Homecoming: How Traditions Have Evolved over the Years

A vast sea of floats, all distinguished and beautiful in their own ways, paraded through downtown of Los Altos. Lines and lines of people stood from the sidewalk, cheering as the floats and multiple cars, including a convertible holding the king and queen rolled down the streets. This was the homecoming parade during the 1980s. Every year, ever since Los Altos High School opened, homecoming has always been a celebrated tradition. However, many things about homecoming have changed as the years have gone by, one of the most significant changes being the amount of floats in the parades.

During the 1980s and the 1990s, the school had many more floats and vehicles participating in the parades. The students, especially those in the student council, spent weeks designing and building the floats. The parking lots were packed, brightly-colored floats and cars mingling in a potpourri of excitement. However, in the recent years there have been fewer floats.

“I saw a picture in an old yearbook and the parking lot was full of floats and cars. It was huge,” assistant principal Cristy Dawson said. “We now are down to each class doing a float, because it is a lot of time, energy, money for tissue paper. It is a lot.”

Floats are not the only profoundly-changed aspects of homecoming’s evolution over the years. The very meaning and the types of people involved in and attending homecoming events have changed. Many years ago, homecoming was directed toward people who had graduated and gone away to celebrate them coming back. Starting about ten years ago, however, it was not as simple as that.

Alumni of the school will still come back for the game, and the king and queen of the previous year will still ride in a car for the parade. Now, however, the organizers of homecoming, including the staff members and administration involved in the planning, gear the event to thoroughly involve all classes in the school. Before, only the top student council members, students returning back to school and staff were involved in setting up homecoming. Unlike past students, student body itself is now strongly involved in setting up the homecoming, elevating student involvement in the event to a new level.

Starting in the 1990s, different class councils would not just put together the parade and the game, but many other events for the week. These events, like activities for lunch, the brunch and assemblies, can change in multiple ways depending on the theme for the year.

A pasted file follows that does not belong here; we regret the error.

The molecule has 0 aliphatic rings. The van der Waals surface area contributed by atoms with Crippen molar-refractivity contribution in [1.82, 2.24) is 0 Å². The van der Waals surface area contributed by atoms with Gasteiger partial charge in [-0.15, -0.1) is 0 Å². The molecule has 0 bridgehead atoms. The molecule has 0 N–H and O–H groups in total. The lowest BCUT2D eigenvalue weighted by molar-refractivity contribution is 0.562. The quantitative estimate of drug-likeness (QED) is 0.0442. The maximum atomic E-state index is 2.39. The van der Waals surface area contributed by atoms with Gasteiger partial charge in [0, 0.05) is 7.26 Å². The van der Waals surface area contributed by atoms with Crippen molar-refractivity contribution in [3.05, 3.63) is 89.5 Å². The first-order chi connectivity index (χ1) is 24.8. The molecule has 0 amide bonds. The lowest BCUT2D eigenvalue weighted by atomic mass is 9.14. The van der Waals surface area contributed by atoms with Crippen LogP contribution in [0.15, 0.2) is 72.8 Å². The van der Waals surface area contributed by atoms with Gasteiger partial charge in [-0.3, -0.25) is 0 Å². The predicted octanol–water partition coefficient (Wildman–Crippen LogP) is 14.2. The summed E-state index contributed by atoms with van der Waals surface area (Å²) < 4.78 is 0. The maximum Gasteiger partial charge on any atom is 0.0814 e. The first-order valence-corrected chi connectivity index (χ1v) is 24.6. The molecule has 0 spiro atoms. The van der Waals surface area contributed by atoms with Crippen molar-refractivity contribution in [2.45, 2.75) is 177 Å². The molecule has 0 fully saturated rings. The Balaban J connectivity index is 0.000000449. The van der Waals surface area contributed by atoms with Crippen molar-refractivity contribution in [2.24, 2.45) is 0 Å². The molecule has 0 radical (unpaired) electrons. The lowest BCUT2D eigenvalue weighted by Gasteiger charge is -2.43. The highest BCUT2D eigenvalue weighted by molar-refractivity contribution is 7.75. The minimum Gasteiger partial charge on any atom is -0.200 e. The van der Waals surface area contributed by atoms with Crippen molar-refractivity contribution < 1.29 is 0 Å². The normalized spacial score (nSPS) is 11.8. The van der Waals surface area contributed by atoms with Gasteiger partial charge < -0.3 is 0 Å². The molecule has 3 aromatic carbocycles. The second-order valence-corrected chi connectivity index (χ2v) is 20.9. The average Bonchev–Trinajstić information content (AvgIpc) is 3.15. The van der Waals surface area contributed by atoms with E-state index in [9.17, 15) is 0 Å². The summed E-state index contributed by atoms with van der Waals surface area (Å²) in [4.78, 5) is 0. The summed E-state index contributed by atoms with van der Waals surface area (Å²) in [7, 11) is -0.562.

“It depends of the theme,” senior class president John Lee said. “Each year we decide on a theme, and then based off that theme we have a list of activities that we do. So it really differs each year because we have a different theme tailored to homecoming.”

The homecoming dance, strongly based on the theme, is one of the largest dances and has been an essential tradition for many years.

“It’s the dance that, as in the name of homecoming, embodies the idea of the school spirit,” John said. “It is literally for people coming back to their school, coming back to their homes. That part really stands out to me because I believe a lot in school spirit, I believe a lot in ASB, and this is the event that marks the entrance for the rest of the year.”

Both student classes and individual clubs create hall decorations, composed of cardboard and paper cutouts, with each group assigned to decorate different area of the school. Floats are decorated according to the selected annual themes. Themes of the recent past such as Disney and Ancient Civilizations have let students create intricate designs on floats. Last year, the winning float, built by the junior class council, depicted Mickey Mouse on a steamboat.

In addition to changes in theme and involvement, the month and week of the year that homecoming has been held in has fluctuated greatly in the past few years. The date of the homecoming depends on when the football game is to be scheduled. This can change the amount of time needed to plan out and set up the homecoming events.

However, despite all of these changes, the tradition of homecoming will stay for years to come.

“Homecoming is something that is a schoolwide effort,” Dawson said.

This statement stays true, as homecoming currently involves many participants: staff members, teachers, parents and students. All of these people come together to create one of the most spirited and memorable events of the school year.